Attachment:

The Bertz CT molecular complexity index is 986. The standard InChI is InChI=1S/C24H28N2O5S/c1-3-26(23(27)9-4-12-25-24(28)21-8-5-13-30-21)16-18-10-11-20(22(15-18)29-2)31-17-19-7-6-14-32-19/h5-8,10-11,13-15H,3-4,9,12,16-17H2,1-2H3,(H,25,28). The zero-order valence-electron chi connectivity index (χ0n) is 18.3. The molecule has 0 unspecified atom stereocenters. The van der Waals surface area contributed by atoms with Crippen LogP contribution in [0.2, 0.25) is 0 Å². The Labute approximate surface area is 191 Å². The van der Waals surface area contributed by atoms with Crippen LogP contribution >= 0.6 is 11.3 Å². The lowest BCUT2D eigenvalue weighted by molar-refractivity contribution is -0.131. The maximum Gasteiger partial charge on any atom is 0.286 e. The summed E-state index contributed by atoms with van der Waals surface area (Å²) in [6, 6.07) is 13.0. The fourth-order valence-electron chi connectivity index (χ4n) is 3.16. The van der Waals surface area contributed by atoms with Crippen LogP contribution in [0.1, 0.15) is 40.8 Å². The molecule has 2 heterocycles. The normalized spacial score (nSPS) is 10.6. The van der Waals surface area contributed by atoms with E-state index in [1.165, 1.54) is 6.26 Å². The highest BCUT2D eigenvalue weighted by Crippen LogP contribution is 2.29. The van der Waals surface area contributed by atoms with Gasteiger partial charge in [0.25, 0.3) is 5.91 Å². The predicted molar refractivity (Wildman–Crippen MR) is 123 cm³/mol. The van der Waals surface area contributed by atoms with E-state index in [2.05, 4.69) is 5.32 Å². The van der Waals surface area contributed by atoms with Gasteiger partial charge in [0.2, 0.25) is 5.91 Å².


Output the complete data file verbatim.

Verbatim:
The Bertz CT molecular complexity index is 986. The standard InChI is InChI=1S/C24H28N2O5S/c1-3-26(23(27)9-4-12-25-24(28)21-8-5-13-30-21)16-18-10-11-20(22(15-18)29-2)31-17-19-7-6-14-32-19/h5-8,10-11,13-15H,3-4,9,12,16-17H2,1-2H3,(H,25,28). The zero-order valence-electron chi connectivity index (χ0n) is 18.3. The molecule has 0 unspecified atom stereocenters. The van der Waals surface area contributed by atoms with Crippen LogP contribution in [0.2, 0.25) is 0 Å². The Labute approximate surface area is 191 Å². The van der Waals surface area contributed by atoms with Crippen LogP contribution >= 0.6 is 11.3 Å². The lowest BCUT2D eigenvalue weighted by molar-refractivity contribution is -0.131. The maximum Gasteiger partial charge on any atom is 0.286 e. The summed E-state index contributed by atoms with van der Waals surface area (Å²) in [6, 6.07) is 13.0. The fourth-order valence-electron chi connectivity index (χ4n) is 3.16. The van der Waals surface area contributed by atoms with Crippen LogP contribution in [0.1, 0.15) is 40.8 Å². The molecule has 2 heterocycles. The normalized spacial score (nSPS) is 10.6. The van der Waals surface area contributed by atoms with E-state index in [1.165, 1.54) is 6.26 Å². The highest BCUT2D eigenvalue weighted by Crippen LogP contribution is 2.29. The van der Waals surface area contributed by atoms with Gasteiger partial charge in [0.25, 0.3) is 5.91 Å². The predicted molar refractivity (Wildman–Crippen MR) is 123 cm³/mol. The van der Waals surface area contributed by atoms with E-state index in [2.05, 4.69) is 5.32 Å². The van der Waals surface area contributed by atoms with Gasteiger partial charge in [0.2, 0.25) is 5.91 Å².